The Reagan administration is planning to sell Jordan advanced arms worth up to $750 million, but agreed yesterday to postpone these sales temporarily in hopes that King Hussein's diplomatic initiatives will persuade Congress that he is serious about direct peace talks with Israel.

U.S. and congressional sources said the administration originally had intended to go ahead this week with plans for seeking $250 million in economic aid for Jordan as part of its supplemental appropriations request for this year.

However, the sources added, at a White House strategy meeting late yesterday a tentative decision was made to defer that request, which had been intended as a signal of U.S. support for Hussein's efforts to form a joint Jordanian-Palestinian delegation able to negotiate directly with Israel on a Middle East peace settlement.

The administration is said to be considering proposing arms sales that could total $750 million over a five-year period.

The weapons would include advanced U.S. fighter aircraft, either the F20 or the F16; mobile Hawk surface-to-air missiles; shoulder-fired Stinger antiaircraft missiles, and troop-carrying helicopters.

The sources said the agreement to put the controversial arms sales on hold for the present was worked out by Secretary of State George P. Shultz, Senate Majority Leader Robert J. Dole (R-Kan.) and Foreign Relations Committee Chairman Richard G. Lugar (R-Ind.).

According to the sources, Dole and Lugar had warned that proceeding with the arms sales at this time would provoke bitter opposition from Israel's congressional supporters and result in a probable congressional veto of the sales that would undercut efforts to help Hussein.

The administration also was told that many of the 22 Republican senators facing reelection next year do not want to be put in the position of having to take a stand on the Jordan arms package without having a lot more evidence that Hussein's efforts are leading to direct talks with Israel.

Shultz has been seeking to convince a skeptical Congress that the Jordanian monarch's visit here two weeks ago represented a breakthrough in the peace process. But Shultz clearly needs more time to change the prevailing view in Congress that Jordan is not really serious.

Shultz and his aides have been citing numerous statements that Hussein made while here, including his readiness to engage in direct negotiations with Israel, albeit under the auspices of a U.N. Security Council-sponsored international peace conference.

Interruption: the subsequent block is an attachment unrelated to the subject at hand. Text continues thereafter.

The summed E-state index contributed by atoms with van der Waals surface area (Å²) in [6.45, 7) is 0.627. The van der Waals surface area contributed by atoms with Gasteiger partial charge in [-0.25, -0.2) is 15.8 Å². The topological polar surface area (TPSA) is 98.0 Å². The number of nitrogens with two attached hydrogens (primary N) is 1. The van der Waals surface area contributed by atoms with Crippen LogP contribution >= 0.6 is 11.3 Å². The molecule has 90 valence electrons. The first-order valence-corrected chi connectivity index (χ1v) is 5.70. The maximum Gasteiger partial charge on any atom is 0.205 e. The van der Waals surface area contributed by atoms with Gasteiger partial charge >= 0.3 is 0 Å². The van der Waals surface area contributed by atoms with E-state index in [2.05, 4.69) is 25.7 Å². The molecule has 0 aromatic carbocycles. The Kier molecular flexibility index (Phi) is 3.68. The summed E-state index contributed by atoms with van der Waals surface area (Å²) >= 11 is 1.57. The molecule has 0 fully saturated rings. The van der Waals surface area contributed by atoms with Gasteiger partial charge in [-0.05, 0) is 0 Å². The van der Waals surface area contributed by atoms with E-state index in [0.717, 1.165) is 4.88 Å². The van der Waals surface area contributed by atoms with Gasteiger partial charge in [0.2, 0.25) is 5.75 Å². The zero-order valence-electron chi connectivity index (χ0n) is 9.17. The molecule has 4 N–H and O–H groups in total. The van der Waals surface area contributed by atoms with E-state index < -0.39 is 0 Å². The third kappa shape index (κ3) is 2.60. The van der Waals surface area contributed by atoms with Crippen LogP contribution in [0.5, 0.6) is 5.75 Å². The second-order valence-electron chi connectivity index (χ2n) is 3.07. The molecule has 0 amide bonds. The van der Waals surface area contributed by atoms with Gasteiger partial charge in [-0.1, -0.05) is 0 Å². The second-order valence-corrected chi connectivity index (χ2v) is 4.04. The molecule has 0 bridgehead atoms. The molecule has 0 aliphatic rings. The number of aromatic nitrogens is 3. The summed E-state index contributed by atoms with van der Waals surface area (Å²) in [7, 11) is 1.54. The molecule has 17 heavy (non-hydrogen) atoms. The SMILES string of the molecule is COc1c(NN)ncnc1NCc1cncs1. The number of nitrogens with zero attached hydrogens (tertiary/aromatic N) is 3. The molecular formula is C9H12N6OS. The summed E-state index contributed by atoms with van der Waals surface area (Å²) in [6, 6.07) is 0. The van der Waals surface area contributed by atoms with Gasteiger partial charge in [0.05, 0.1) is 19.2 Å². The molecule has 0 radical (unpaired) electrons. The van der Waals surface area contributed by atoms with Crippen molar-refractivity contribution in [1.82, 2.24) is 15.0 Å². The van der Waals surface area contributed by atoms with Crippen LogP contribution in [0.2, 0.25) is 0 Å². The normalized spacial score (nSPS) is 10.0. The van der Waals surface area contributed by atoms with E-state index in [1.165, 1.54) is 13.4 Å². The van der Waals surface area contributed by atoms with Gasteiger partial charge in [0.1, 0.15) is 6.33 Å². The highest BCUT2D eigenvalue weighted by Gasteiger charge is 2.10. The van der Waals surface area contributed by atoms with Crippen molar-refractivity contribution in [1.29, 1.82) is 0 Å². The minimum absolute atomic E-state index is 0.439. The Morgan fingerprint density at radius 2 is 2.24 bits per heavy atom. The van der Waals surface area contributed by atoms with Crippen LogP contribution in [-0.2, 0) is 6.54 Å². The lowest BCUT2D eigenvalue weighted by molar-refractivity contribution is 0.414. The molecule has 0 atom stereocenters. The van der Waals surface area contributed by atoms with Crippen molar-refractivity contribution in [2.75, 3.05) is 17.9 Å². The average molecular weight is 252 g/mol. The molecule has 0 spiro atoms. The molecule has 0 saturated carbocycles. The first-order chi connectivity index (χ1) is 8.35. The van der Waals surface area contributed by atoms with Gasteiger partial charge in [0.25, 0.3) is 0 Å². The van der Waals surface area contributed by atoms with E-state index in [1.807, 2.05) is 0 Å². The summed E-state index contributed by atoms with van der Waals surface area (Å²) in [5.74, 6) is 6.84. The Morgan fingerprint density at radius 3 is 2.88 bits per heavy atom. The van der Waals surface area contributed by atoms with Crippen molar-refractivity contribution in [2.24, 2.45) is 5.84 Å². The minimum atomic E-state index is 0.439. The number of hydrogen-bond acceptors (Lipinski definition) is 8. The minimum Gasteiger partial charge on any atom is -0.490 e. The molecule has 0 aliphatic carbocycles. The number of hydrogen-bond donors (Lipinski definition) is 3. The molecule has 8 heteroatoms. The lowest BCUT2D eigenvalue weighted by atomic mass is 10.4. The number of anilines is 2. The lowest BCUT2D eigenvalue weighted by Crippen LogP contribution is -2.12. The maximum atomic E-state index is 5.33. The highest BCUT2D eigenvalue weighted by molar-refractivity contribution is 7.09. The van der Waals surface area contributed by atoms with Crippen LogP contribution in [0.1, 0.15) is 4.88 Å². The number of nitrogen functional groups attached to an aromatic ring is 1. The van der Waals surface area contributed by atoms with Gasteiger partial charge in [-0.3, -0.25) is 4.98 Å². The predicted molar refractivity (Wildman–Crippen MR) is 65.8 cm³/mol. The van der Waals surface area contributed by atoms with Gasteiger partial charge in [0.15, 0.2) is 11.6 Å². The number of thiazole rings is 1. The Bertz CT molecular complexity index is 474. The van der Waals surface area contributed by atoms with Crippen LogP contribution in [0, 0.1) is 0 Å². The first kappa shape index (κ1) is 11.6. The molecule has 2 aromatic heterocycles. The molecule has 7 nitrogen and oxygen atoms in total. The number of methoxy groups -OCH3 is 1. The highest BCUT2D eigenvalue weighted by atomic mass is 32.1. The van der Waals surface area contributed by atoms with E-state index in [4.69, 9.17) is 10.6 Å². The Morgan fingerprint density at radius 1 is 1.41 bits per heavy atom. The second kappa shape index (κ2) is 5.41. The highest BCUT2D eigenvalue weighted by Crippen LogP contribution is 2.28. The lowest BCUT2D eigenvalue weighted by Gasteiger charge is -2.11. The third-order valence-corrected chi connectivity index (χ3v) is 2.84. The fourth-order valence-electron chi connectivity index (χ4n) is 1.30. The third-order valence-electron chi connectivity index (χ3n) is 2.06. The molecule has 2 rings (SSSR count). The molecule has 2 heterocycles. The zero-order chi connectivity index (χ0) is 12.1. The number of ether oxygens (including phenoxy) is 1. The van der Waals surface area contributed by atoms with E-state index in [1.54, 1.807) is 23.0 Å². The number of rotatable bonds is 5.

Both the United States and Israel have rejected this formula because it would give the Soviet Union a role in the negotiations. But Shultz has accepted the idea that Jordan needs "broad international support" for any direct talks.

On Monday, Israeli Prime Minister Shimon Peres put forth his own five-point peace plan that called for an international conference within three months and "enlisting the support of the permanent members of the Security Council" for it.

The State Department did not comment yesterday on the specifics of the Peres plan. But it cited Peres' proposals as "yet another reflection of the momentum toward direct negotiations which is currently building in the region."

Sens. Edward M. Kennedy (D-Mass.) and John Heinz (R-Pa.) last week sponsored a nonbinding resolution, cosigned by 67 other senators, opposing sales of advanced weapons to Jordan while that country "continues to oppose the Camp David peace process and purchases arms from the Soviet Union."

Congressional sources said that a strenuous administration lobbying effort had failed to induce these senators to take their names off the resolution and had been instrumental in helping to convince Shultz that a lot more preparatory work has to be done to create a receptive atmosphere on Capitol Hill for a long-term U.S. security relationship with Jordan.

As a result, the sources continued, Shultz plans to begin by making public the comprehensive review undertaken by the State Department earlier this year of U.S. arms policy in the Middle East.

It is expected to make the point that Jordan faces security threats from Syria and other radical Mideast states, particularly if it moves toward peace with Israel, and requires advanced arms to create a credible deterrent force.

The study, which could be released as early as today, will reportedly say that if Jordan continues to be frustrated in its hopes of obtaining modern weapons from the United States, it is likely to turn to the Soviet Union. That would raise the danger of the king coming under Soviet influence and moving away from direct peace talks, the department will argue.

To help Shultz in making these points to the Senate, the sources said that Lugar had promised to hold a Foreign Relations Committee hearing on the Jordan arms question before Congress goes into its July 4 recess.

Then, the sources said, later this summer the administration and the leadership will reassess the situation to see whether the administration's lobbying and possible further progress by Hussein toward talks with Israel have created a more favorable climate for getting the sales through Congress.

The sources said the $250 million under consideration could be requested at the same time the Mideast arms review is sent to Congress.

The sources said $200 million would be in unrestricted funds that Hussein could use for a variety of uses and $50 million would be for specific projects. The administration's aid requests for Jordan for next year include $117 million in military assistance but no economic aid.